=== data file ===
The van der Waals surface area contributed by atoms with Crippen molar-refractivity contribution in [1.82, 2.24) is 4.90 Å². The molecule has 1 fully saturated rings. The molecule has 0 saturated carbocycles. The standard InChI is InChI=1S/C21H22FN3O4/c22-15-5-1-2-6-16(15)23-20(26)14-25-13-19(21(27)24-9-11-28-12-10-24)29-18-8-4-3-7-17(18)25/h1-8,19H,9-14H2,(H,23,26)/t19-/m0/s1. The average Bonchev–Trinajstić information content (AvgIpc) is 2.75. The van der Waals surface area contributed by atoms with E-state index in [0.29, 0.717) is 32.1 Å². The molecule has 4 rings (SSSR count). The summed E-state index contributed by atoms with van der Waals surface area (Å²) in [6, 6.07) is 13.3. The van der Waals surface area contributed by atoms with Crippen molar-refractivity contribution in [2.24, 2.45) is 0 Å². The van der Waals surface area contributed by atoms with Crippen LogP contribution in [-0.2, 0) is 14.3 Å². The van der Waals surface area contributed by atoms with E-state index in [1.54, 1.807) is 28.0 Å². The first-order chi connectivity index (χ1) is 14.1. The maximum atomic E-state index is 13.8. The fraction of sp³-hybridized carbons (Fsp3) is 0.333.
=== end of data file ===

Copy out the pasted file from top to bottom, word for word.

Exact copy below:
The van der Waals surface area contributed by atoms with Crippen molar-refractivity contribution in [1.82, 2.24) is 4.90 Å². The molecule has 1 fully saturated rings. The molecule has 0 saturated carbocycles. The standard InChI is InChI=1S/C21H22FN3O4/c22-15-5-1-2-6-16(15)23-20(26)14-25-13-19(21(27)24-9-11-28-12-10-24)29-18-8-4-3-7-17(18)25/h1-8,19H,9-14H2,(H,23,26)/t19-/m0/s1. The average Bonchev–Trinajstić information content (AvgIpc) is 2.75. The van der Waals surface area contributed by atoms with E-state index in [0.29, 0.717) is 32.1 Å². The molecule has 4 rings (SSSR count). The summed E-state index contributed by atoms with van der Waals surface area (Å²) in [6, 6.07) is 13.3. The van der Waals surface area contributed by atoms with Crippen molar-refractivity contribution in [2.24, 2.45) is 0 Å². The van der Waals surface area contributed by atoms with Crippen LogP contribution in [-0.2, 0) is 14.3 Å². The van der Waals surface area contributed by atoms with E-state index in [1.54, 1.807) is 28.0 Å². The first-order chi connectivity index (χ1) is 14.1. The maximum atomic E-state index is 13.8. The fraction of sp³-hybridized carbons (Fsp3) is 0.333.